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Ultimate7e: Building from source

Ultimate7e: Building from source

[UPDATE: 17th May 2016] While the method below can still be used to build from source, PhracturedBlue has release a Docker container that contains the build environment with a GUI to ease the process. Find the wiki documentation about it here.

Alternatively, if you do not want to build from source yourself, compiled versions can be found on the Test Builds page on deviationtx.com.

Let’s walk through the process of building DeviationTX from source. You’ll need to do this if you have upgraded your Devo7e processor as outlined here. Again you will need to make sure you have installed the items that I listed here.

Setup and clone Git repository

First thing we need to do is to create an account on GitHub. From there we then have the choice to either Fork or Clone the Deviation code. Forking allows us to maintain a copy of the code that we can edit for our own preferences, but we will need to deal with having to do upstream pull requests and potential merge conflicts as the main codebase is updated by the DeviationTX team. In this post we’ll talk about cloning only, which assumes that you are happy to take the default options as setup by the team, or if you make changes, you will need to set those options again the next time you pull the latest commit from GitHub.

Adding the DeviationTX repository.
Adding the DeviationTX repository.

In SourceTree, click on the “New Repository” button and select “Clone from URL”. Fill in “Source URL” with https://github.com/DeviationTX/deviation.git. You can also choose to edit the paths and name or just accept the defaults. Once done, click on “Clone” and wait for everything to be copied to the path you specified.

Setup Docker build environment

Using Kitematic to setup the build environment.
Using Kitematic to setup the build environment.

When you installed Docker, it should have also installed their management tool “Kitematic”. Open this up and click on the “New” button then key in “deviation” into the search field. This will bring up the Docker container that Mike (a.k.a mwm) has nicely prepared for us. The one we want is “deviation”. He has other images, but I won’t be talking about them here. To find out more, go to his forum post here.

Click on the “Create” button for the “deviation” container and wait for the image to download and install. You will then have the “deviation” image available on the left hand side menu under “Containers”.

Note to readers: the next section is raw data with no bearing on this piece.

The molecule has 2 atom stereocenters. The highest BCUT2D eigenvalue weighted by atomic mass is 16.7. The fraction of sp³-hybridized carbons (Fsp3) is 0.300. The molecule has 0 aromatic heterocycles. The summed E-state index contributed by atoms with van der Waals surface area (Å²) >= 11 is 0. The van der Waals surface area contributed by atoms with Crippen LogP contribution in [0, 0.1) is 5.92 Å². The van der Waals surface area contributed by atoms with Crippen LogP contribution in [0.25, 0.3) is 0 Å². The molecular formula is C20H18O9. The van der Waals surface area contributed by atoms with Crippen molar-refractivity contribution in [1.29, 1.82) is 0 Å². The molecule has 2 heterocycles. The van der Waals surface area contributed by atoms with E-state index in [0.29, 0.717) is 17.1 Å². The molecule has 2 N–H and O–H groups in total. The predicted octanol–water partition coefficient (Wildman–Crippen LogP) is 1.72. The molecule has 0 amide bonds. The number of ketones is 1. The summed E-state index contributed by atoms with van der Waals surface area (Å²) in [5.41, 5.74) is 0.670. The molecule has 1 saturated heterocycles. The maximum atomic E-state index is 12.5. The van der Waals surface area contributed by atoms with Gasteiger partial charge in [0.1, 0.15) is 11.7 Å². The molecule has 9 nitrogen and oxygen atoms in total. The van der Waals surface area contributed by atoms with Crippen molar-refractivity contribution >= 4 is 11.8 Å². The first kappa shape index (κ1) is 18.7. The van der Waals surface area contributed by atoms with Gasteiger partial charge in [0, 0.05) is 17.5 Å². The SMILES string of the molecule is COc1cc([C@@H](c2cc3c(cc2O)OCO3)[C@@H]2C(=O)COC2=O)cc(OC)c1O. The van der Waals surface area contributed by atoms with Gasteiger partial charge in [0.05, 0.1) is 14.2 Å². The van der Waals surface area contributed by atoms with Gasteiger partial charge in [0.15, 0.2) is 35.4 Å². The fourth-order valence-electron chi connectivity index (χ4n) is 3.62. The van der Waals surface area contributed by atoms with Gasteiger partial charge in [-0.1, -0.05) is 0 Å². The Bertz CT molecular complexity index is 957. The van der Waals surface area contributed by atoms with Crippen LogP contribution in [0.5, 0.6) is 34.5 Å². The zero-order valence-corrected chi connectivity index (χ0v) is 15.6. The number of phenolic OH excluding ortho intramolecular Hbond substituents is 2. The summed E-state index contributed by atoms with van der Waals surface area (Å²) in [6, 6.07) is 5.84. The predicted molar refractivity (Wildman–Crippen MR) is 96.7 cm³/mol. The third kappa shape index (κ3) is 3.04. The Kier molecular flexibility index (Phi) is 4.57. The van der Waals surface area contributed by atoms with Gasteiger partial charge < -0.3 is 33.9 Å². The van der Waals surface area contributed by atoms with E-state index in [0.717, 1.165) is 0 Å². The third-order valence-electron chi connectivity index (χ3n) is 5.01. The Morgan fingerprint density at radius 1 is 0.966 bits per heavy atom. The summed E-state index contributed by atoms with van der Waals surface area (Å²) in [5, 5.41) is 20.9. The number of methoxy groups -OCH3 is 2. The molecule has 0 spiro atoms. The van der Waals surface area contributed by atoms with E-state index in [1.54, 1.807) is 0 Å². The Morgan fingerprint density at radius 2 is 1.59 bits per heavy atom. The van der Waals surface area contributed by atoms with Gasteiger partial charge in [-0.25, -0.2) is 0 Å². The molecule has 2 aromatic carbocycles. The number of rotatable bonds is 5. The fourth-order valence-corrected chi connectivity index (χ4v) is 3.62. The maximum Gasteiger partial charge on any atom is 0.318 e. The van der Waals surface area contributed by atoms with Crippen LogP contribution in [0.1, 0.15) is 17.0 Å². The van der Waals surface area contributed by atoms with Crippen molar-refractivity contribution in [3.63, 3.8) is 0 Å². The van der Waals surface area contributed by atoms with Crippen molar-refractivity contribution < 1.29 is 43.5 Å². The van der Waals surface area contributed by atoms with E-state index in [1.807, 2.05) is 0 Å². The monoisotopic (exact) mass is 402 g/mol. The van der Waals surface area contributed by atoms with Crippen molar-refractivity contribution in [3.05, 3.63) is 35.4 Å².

Setup deviation volume path.
Setup deviation volume path.

With the container installed we now need to configure the volume path to the source code that we cloned with Git earlier. Select the “deviation” container and click on “Settings -> Volumes -> Change”, then select the directory that you had cloned the source code into. Once done, hit the “RESTART” icon.

Compiling DeviationTX

Compiling the DeviationTX source code.
Compiling the DeviationTX source code.

After the container has restarted, click on the “DOCKER CLI” button. This will bring up a terminal window that will allow you to access the command line for the deviation container. Type in docker attach deviation and hit the “enter” key twice. You should now be inside the deviation container. Type in make TARGET=devo7e-256 or one of the other targets that you need.

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Wait for it to complete and you will have the DFU file that you need sitting in the src directory ready to be flashed to your transmitter. Note that if you have upgraded your processor in the 7e, you must use the Walkera Dfuse Tool and not Deviation-Uploader.

Updating to the latest commit and recompiling

Pull latest commit of DeviationTX.
Pull latest commit of DeviationTX.

When you wan to update to the latest commits by the team, you will need to first do a pull and merge into your cloned copy. Do this by clicking on “Pull”, select “origin” and “master”. Also check on “Commit merged changes immediately”, then click on “OK”.

Go back into your deviation container on Docker following the previous steps. Run make clean and make distclean before make TARGET=devo7e-256.

Hope you’re having fun!

Hubless Frsky telemetry with Baseflight on Naze32

Hubless Frsky telemetry with Baseflight on Naze32